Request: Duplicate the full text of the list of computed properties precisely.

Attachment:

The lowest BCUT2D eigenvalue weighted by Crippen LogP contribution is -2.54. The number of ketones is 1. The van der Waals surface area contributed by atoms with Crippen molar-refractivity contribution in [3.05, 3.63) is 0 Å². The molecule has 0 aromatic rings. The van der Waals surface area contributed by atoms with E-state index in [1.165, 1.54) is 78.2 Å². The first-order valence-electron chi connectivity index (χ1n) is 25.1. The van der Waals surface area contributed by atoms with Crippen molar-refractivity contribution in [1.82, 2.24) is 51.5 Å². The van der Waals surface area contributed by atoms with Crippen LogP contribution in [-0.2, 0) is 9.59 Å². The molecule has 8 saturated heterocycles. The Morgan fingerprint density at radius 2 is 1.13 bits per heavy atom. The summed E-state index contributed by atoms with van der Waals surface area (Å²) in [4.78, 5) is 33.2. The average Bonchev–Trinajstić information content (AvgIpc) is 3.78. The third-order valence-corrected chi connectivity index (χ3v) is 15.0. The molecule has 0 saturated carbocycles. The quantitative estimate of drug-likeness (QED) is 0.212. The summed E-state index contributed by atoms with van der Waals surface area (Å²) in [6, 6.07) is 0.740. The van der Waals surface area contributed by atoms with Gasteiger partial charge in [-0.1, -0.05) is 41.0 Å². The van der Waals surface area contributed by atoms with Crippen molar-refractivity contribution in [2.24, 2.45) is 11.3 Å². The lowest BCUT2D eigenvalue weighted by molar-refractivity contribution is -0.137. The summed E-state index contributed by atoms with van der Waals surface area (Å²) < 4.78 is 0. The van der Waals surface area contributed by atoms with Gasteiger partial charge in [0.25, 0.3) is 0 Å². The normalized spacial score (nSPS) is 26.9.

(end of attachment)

The lowest BCUT2D eigenvalue weighted by Crippen LogP contribution is -2.54. The number of ketones is 1. The van der Waals surface area contributed by atoms with Crippen molar-refractivity contribution in [3.05, 3.63) is 0 Å². The molecule has 0 aromatic rings. The van der Waals surface area contributed by atoms with E-state index in [1.165, 1.54) is 78.2 Å². The first-order valence-electron chi connectivity index (χ1n) is 25.1. The van der Waals surface area contributed by atoms with Crippen molar-refractivity contribution in [1.82, 2.24) is 51.5 Å². The van der Waals surface area contributed by atoms with Crippen LogP contribution in [-0.2, 0) is 9.59 Å². The molecule has 8 saturated heterocycles. The Morgan fingerprint density at radius 2 is 1.13 bits per heavy atom. The summed E-state index contributed by atoms with van der Waals surface area (Å²) in [4.78, 5) is 33.2. The average Bonchev–Trinajstić information content (AvgIpc) is 3.78. The third-order valence-corrected chi connectivity index (χ3v) is 15.0. The molecule has 0 saturated carbocycles. The quantitative estimate of drug-likeness (QED) is 0.212. The summed E-state index contributed by atoms with van der Waals surface area (Å²) in [6, 6.07) is 0.740. The van der Waals surface area contributed by atoms with Gasteiger partial charge in [-0.1, -0.05) is 41.0 Å². The van der Waals surface area contributed by atoms with Crippen molar-refractivity contribution in [2.24, 2.45) is 11.3 Å². The lowest BCUT2D eigenvalue weighted by molar-refractivity contribution is -0.137. The summed E-state index contributed by atoms with van der Waals surface area (Å²) < 4.78 is 0. The van der Waals surface area contributed by atoms with Gasteiger partial charge in [0.25, 0.3) is 0 Å². The normalized spacial score (nSPS) is 26.9.